You may have heard food trucks deemed "roach coaches," but in the past few years, meals on wheels have become increasingly gourmet. They've even inspired a show on the Food Network, The Great Food Truck Race, which premieres on Sunday. Seven trucks, specializing in a variety of cuisines, will embark on a cross-country road trip -- and the winner will cruise to a $50,000 grand prize. (Hey, they could open a real restaurant with that cash!) These parking-lot purveyors will heat up the competition (and their grills) with gourmet burgers, grilled cheese, crepes, banana pudding, Vietnamese fare, escargot and Cajun cuisine.
Matt Chernus of Grill Em All, based in Los Angeles, plans to char the competition with rock 'n' roll-inspired burgers like the Molly Hatchet (seared fennel smoked sausage gravy, applewood smoked bacon, maple drizzle) and the Blue Cheer (cranberry gastrique, Maytag Blue spread, Munchos potato chips). For Chernus and longtime friend and business partner Ryan Hawkins, it's been a wild ride behind the wheel of their pimped-out truck, The Beast.
There are lots of burger joints out there. Why did you put yours on wheels?
We've always wanted to open a gastropub and we were looking at real estate in Cleveland and LA. Basically, it just came down to the fact that we could probably get a loan for the initial rent, but all the equipment we would need -- our heads started to spin. I read about a taco truck that set up in LA, texted Ryan the idea and he responded in 30 seconds with, "Let's do it. I'm totally in." We couldn't start a Midwest truck, so we went to LA. We didn't get the wheels in motion until November. It took a month and a half from signing the lease for the truck to actually hit the road on Dec. 17, 2009. We had to get a seller's permit and a business license and permits for all the neighborhoods.
Why "Grill Em All," aside from the Metallica reference?
We definitely wanted a marketing edge to keep us separated form the other trucks, and since we couldn't have a bar inside the truck, we decided to blare music and be loud and be boisterous. Ryan had been cooking for a little more than a decade -- it started as a means to an end and then he developed a passion for it.
Why do burgers and heavy metal go together?
I don't know. Why don't they go together would be a better argument.
There are a lot of food trucks in LA. Would you say there's an oversaturation?
Yeah, if you had asked me three months ago, I would have said yes. Now it's out of control. It's getting to be like the medicinal marijuana stores in my neighborhood in Silver Lake -- they're everywhere. I think a lot of people wanted brick-and-mortar restaurants but didn't have the startup money, so they jumped on the bandwagon. A lot of people think it's easy work and fast cash, but I haven't seen fast cash or a day of easy work. It's extremely difficult and I don't think they realize that, but the strong will survive. The trucks with the best food and the best concept will still be here in a year or two, and it'll probably be whittled down to 50 or 60 trucks.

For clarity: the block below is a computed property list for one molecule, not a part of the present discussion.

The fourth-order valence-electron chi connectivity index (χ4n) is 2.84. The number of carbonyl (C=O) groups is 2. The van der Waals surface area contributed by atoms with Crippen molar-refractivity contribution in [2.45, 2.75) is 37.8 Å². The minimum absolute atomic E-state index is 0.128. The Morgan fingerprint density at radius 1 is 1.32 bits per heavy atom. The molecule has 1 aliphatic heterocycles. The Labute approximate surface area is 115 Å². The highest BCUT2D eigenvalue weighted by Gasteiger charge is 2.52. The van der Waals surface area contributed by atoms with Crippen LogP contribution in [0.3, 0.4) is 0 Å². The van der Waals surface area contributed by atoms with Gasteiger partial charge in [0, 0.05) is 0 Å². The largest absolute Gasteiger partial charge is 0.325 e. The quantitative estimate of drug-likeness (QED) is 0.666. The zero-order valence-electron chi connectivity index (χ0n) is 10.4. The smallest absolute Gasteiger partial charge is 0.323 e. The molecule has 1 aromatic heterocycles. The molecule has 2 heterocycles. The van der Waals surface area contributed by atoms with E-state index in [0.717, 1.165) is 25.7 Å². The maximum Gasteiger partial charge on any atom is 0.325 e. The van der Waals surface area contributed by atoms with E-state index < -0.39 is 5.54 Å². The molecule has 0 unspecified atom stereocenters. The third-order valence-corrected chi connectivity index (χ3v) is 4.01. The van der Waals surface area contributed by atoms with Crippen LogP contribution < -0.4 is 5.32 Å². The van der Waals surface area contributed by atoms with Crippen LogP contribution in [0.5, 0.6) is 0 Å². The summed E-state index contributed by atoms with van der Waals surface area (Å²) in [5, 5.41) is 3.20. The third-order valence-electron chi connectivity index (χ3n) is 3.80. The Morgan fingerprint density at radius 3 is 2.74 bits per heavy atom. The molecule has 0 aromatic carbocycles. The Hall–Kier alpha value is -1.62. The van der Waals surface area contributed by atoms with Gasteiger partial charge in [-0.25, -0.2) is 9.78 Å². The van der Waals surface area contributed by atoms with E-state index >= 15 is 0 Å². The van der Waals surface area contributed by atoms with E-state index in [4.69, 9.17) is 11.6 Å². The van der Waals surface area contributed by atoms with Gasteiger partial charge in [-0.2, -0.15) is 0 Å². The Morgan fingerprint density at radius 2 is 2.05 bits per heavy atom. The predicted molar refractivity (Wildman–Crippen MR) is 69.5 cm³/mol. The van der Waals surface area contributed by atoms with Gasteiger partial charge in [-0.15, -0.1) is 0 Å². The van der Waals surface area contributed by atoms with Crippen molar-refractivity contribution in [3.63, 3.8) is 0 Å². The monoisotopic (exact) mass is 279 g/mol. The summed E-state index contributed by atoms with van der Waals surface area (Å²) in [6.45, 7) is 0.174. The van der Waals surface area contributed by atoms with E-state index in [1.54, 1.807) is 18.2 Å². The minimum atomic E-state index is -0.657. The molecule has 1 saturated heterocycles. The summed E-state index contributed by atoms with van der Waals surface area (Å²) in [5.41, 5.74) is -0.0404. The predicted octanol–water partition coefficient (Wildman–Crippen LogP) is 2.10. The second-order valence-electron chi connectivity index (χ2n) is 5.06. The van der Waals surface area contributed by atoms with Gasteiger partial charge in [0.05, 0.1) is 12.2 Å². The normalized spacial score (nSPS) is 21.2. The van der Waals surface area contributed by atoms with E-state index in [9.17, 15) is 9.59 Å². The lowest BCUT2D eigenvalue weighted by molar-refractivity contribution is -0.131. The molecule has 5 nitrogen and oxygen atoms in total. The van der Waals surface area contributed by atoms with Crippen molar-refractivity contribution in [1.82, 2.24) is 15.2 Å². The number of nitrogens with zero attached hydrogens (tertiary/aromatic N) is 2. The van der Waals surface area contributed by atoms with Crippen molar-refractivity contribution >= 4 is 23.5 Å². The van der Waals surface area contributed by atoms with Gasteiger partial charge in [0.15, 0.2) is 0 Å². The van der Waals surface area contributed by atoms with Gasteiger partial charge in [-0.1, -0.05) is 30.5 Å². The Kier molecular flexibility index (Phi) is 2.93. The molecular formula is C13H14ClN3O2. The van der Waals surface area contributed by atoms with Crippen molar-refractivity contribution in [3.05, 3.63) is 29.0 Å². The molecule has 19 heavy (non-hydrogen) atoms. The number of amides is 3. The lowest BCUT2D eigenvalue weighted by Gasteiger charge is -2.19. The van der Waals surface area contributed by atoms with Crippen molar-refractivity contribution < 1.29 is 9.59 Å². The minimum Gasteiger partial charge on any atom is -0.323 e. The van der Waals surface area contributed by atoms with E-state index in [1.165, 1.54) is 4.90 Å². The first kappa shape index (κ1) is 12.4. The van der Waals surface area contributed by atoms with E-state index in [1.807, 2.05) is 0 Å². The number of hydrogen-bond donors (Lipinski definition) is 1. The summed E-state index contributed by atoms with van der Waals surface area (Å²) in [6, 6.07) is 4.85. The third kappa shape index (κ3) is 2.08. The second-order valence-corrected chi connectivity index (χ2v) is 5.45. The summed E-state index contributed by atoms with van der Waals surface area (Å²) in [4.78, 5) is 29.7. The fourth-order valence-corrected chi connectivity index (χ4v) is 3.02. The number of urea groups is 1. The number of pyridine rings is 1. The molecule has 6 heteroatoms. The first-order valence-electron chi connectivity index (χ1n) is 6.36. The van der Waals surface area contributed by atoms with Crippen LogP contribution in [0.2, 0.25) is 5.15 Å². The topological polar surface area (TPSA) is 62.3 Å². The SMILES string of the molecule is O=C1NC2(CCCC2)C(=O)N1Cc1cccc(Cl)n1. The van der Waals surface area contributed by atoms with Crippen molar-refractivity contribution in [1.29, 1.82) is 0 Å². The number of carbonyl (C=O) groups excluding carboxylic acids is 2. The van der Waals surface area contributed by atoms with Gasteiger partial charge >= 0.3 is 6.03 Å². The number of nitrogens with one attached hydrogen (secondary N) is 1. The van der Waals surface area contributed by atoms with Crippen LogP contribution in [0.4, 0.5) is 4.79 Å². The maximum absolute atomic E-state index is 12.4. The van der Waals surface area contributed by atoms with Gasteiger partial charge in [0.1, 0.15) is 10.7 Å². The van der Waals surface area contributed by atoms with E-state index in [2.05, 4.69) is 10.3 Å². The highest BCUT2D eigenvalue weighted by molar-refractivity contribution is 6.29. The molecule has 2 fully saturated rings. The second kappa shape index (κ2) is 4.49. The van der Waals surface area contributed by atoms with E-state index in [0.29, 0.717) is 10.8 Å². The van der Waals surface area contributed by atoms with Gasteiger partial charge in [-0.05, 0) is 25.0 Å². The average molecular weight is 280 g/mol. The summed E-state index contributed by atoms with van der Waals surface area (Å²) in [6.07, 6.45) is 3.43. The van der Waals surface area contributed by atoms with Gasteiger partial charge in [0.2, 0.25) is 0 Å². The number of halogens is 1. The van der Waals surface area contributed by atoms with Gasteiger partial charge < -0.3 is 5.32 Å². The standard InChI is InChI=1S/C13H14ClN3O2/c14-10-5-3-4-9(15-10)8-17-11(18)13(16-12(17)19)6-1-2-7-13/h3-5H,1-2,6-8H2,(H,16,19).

With all those trucks, parking spaces are hard to come by. How many parking tickets have you gotten since you hit the streets in December?
Believe it or not, we've only gotten one.
What was filming The Great Food Truck Race like?
They take all the food truck elements and put them to the test -- marketing, business sense, etc. There were food challenges every week, but every episode comes down to the team that sells the most and makes the most capital. You're allowed to mash up your menu to appeal to the locals, but we're pretty adamant about being a burger joint.
Why will you grill the competition?
Because we rule. We have two wizards on the truck -- one is levitating the burger, one is levitating the fries, and that will levitate us to success.
What are you hoping will come of your appearance on The Great Food Truck Race?
We hope it's a catalyst for something else. We're still eying a gastropub where you can grab a beer and watch the [Cleveland] Browns. Another LA truck is definitely a possibility -- as it is, we've had to cancel gigs because we're already booked.
How do you make sure you succeed in a competitive market like food trucks?
We did market research. And when you take away the "Grill Em All" name, what we have is a catering truck, so we cater events and commit to things that we know will be profitable. Last week, we were at a metal festival. We've done private parties. On Fridays, we pull up to offices, and we know in advance how many people we'll feed, so we know if we can cover gas, propane, employee and food costs.
What's been the hardest part of building a business?
Having the courage to do what I wanted. Whether you succeed or not is not the issue. It's having the courage to try. Ryan and I were definitely not meant to work for anyone else.
Name: Matt Chernus
Company: Grill Em All
Location: Los Angeles
2010 Projected Revenue: Undisclosed
The original version of this article appeared on AOL Small Business on 8/15/10.
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